most seriously disabled and unfit to work people off benefits. Dress it
    up to please the Daily Mail how the govts likes, it is a transparent
    attack on people who need leaving alone to get well, not being harassed
    by DWP staff and corrupt private medical firms looking to hit targets
    and make profits.

    Finally, after such an extensive
    rant, as a former ACAS employee, I recognise only too well that the
    writer of the piece is correct. Govt will not do what is needed to get
    people who are ready to work, into employment.

    To do so they would need to:-

    Strengthen, not keep weakening employment law.

    Scrap Employment tribunal fees

    Give free training to businesses to enable them to understand the disabled issues.

    Give incentives to small employers to encourage them to take on disabled employees to mitigate what they see as a ‘risk’.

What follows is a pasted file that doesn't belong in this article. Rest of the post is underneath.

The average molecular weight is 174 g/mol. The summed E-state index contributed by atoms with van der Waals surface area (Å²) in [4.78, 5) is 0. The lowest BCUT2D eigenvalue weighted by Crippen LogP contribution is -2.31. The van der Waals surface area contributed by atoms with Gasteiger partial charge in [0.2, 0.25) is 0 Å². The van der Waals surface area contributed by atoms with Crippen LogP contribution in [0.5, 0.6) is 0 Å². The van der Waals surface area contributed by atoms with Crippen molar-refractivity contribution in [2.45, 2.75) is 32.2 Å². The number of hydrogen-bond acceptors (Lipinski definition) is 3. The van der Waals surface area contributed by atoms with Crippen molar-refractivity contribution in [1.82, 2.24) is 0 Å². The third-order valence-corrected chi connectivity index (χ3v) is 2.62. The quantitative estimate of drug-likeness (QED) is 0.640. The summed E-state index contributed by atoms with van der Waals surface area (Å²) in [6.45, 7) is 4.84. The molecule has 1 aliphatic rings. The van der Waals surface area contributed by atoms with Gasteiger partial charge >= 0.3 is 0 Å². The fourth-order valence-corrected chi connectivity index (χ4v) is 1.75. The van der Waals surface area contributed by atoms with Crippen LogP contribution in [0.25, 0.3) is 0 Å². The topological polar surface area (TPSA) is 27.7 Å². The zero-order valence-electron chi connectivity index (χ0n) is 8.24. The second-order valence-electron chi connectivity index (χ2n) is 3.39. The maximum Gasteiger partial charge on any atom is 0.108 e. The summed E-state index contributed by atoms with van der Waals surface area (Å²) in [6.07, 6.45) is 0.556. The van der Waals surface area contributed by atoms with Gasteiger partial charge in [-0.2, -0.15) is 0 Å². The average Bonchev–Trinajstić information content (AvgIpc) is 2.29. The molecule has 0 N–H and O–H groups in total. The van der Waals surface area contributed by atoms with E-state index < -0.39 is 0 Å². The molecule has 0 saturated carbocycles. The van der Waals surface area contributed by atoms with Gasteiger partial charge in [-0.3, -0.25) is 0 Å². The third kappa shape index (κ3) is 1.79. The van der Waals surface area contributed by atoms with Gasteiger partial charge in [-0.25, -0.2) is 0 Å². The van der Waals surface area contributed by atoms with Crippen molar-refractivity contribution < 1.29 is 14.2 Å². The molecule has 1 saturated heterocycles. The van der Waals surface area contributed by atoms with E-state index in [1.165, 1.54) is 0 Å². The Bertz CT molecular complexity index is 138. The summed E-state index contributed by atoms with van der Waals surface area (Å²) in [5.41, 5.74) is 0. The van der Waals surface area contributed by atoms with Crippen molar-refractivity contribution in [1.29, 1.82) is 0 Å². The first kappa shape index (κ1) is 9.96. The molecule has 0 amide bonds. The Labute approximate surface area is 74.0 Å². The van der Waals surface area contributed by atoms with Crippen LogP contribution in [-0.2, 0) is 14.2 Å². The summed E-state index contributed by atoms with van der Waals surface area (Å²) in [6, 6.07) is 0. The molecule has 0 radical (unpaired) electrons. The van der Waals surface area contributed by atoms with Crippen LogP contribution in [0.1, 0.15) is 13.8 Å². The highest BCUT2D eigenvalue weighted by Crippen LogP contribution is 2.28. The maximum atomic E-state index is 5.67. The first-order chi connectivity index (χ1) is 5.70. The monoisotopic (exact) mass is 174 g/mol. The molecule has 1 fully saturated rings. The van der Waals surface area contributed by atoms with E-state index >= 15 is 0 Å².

medium size businesses help to make workplaces suitable for the
    disabled. It’s a common complaint that the law requires them to do so,
    but they don’t have the spare cash – which would be better spent to
    employing a disabled person.

    While trying not to be
    cynical, all this smacks of govt simply window dressing more cuts to
    benefits and attacking those who need them the most.

    Because the lack of evidence being provided beyond claims that it
    ‘exists’ means there isn’t any. Green and the Cabinet have simply
    dreamed up a catch phrase as a cover for attacking those who cannot
    work. As we all know, non compliance, for the weakest of DWP reasons